What's the science?
Behavioral economics is a field of research examining how human cognitive biases often interfere with fully rational or 'optimal' behavior. One effect known as the 'decoy effect' shows that when given two options in a decision-making scenario, a third less desirable option can change the desirability of the other options (even when it wouldn’t be expected to). Evolutionary game theory is a field of research which studies how humans make decisions to optimize their payoff or reward in relation to others. One concept called ‘selection’ describes how we use rational thinking to eventually eliminate suboptimal behavior over time. We don’t know how the path to optimal behavior might change when attempting to make decisions involving others in the presence of a decoy effect. This week in Nature Communications Wang and colleagues examine how behavior is affected by the presence of a decoy during a decision-making task called the Prisoner’s Dilemma.
How did they do it?
Behavior was examined in 388 volunteers during the Prisoner’s Dilemma; a well-established decision-making task in which a participant is required to either cooperate (a safe option with less reward) or defect (betray the opponent for a greater payoff). The game centers around two players, one a human participant and the other a computer opponent who the participant is trying to play against to maximize their reward. The computer opponent is learning the behavior of the participant and therefore the game is a balancing act of cooperation and defection. Typically, participants have a tendency to defect more (the payoff is disproportionately greater) even though it is not in their best interest to do so, as cooperation of both parties would result in an optimal payoff. The authors introduced a third irrelevant option, a decoy called ‘reward’, where the participant could reward their opponent. They monitored the participants’ tendency to cooperate and defect with and without the presence of the ‘reward’ decoy option.
What did they find?
When the ‘reward’ decoy option (i.e. the option to reward the opponent) was present, the participants showed an increase in cooperative behavior (median frequency of 60.5%) compared to the control condition (median frequency of 31.4%), despite that fact that they did not choose the decoy option often. These results suggest that the mere presence of the option to reward an opponent results in greater cooperation. They found that the presence of the decoy resulted in both an increase in cooperation before the reward (i.e. decoy) option had even been chosen (i.e. first round) and increased the choice to cooperate following a cooperative choice or a reward (i.e. decoy) choice. Further, this effect was stabilized over time. These results suggest conditional cooperation by participants (also known as tit-for-tat) depending on their opponent’s most recent actions. They also found that this increased cooperativeness did not lead to a greater payoff overall, nor did choosing the reward option lead to a greater payoff overall. However, the probability of success was increased for those individuals who were more cooperative.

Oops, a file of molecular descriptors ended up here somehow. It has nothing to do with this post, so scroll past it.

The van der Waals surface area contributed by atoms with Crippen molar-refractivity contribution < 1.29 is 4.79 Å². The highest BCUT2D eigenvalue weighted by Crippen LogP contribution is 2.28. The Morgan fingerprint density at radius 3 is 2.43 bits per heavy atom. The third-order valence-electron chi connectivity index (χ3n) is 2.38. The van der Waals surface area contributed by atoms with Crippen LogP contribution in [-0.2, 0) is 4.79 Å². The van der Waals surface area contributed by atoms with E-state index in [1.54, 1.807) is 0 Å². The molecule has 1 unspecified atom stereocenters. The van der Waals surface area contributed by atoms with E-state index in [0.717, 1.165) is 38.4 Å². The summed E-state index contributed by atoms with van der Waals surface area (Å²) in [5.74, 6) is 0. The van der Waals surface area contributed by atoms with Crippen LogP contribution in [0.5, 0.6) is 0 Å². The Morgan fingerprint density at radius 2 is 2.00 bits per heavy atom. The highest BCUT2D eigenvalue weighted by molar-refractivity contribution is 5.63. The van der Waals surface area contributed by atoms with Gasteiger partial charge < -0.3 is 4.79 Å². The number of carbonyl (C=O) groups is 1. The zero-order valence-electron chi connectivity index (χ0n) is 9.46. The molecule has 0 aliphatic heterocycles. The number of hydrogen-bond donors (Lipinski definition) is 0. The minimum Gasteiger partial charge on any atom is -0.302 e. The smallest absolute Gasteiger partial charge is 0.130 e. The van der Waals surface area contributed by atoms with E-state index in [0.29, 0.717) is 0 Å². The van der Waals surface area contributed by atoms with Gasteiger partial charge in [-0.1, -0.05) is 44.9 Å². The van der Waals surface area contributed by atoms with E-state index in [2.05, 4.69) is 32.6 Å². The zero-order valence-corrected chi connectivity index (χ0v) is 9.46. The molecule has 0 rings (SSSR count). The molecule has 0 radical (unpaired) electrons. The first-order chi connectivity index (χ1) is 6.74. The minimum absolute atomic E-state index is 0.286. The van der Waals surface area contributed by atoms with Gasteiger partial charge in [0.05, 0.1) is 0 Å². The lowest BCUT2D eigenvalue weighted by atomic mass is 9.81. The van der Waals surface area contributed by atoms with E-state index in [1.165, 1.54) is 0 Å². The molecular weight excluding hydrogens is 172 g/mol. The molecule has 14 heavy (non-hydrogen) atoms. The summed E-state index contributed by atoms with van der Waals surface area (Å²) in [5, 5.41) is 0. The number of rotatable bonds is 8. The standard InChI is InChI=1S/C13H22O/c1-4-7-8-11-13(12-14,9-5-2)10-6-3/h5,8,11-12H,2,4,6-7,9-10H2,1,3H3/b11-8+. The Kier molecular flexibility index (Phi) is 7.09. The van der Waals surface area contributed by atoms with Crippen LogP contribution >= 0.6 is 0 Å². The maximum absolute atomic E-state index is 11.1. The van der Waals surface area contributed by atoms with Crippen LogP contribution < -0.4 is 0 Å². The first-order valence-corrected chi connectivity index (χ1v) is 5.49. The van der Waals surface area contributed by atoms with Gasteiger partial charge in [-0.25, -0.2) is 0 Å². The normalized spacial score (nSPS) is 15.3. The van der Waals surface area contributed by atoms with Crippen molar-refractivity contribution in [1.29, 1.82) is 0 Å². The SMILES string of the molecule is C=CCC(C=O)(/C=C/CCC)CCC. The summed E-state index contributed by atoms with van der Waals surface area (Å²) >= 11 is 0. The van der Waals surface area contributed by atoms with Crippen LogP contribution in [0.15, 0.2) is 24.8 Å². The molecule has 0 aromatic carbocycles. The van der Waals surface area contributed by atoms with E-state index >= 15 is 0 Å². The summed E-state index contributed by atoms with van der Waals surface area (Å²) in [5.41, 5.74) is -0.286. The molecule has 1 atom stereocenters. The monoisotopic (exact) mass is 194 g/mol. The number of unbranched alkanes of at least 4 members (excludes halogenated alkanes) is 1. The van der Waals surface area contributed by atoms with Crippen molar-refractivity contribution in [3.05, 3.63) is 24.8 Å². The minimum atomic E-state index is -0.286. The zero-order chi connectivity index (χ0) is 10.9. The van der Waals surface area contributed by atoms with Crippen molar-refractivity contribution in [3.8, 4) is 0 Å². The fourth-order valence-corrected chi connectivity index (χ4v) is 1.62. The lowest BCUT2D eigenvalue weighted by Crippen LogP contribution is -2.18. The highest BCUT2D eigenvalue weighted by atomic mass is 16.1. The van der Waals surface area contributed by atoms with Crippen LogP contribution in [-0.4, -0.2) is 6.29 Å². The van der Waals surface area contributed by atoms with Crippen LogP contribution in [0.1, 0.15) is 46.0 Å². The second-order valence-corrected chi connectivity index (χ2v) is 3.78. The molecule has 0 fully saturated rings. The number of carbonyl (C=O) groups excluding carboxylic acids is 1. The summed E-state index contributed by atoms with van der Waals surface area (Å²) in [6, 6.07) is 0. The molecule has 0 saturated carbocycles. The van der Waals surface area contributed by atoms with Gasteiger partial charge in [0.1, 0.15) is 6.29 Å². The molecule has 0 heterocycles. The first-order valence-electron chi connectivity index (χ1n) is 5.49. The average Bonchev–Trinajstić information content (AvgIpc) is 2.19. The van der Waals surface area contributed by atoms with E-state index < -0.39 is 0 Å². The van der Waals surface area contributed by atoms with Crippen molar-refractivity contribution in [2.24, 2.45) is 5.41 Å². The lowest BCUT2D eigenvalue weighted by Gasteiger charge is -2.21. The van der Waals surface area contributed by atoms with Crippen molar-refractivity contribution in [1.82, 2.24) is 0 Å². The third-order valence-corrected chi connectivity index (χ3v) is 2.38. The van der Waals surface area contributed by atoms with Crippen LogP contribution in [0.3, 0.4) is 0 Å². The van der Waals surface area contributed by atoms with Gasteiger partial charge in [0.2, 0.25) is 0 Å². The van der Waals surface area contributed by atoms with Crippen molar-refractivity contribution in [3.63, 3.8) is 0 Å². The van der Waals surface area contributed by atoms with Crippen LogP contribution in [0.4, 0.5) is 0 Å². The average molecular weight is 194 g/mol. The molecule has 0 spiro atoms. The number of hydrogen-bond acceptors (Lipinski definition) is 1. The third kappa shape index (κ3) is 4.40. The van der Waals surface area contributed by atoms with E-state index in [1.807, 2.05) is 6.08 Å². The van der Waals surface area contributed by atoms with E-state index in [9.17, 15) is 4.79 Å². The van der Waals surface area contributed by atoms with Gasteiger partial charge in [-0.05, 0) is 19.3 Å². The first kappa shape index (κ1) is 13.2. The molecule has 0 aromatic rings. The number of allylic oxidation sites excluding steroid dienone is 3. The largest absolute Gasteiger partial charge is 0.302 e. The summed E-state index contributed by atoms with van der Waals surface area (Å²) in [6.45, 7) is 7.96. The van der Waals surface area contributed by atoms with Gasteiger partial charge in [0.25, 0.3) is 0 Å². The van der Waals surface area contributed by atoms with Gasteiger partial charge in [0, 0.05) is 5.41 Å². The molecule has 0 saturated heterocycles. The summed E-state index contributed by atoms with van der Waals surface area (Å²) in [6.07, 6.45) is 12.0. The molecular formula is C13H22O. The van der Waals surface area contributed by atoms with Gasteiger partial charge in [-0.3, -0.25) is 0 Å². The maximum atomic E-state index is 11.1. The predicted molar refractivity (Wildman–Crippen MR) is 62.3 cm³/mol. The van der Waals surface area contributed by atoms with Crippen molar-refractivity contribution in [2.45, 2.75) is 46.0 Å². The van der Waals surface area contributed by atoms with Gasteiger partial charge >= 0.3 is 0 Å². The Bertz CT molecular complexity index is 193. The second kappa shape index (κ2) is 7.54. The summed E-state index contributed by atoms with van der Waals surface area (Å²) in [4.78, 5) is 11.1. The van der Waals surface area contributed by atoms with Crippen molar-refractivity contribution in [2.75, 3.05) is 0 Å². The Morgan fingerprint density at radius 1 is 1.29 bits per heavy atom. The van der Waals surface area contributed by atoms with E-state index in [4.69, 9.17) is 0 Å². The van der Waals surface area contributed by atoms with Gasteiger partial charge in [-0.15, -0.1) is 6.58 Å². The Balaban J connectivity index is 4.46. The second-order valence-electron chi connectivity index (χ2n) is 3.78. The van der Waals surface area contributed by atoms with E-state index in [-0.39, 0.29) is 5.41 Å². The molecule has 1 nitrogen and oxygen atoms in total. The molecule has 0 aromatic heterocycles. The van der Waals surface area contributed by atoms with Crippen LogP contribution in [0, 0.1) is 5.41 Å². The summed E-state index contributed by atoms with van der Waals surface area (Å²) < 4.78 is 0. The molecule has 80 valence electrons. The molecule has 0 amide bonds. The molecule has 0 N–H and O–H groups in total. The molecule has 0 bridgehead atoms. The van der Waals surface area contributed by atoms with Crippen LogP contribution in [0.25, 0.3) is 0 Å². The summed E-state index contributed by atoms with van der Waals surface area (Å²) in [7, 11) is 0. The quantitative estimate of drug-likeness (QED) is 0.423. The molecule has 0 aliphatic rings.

What's the impact?
This is the first study to demonstrate that the presence of a decoy (despite being an inferior option) promotes cooperative behavior in a game theory decision-making task. These findings suggest that decoys may ignite prosocial behavior across a range of social activities which could result in better outcomes for cooperative individuals. This study has important implications for social decision-making in society.
Wang et al., Exploiting a cognitive bias promotes cooperation in social dilemma experiments. Nature Communications (2018). Access the original scientific publication here.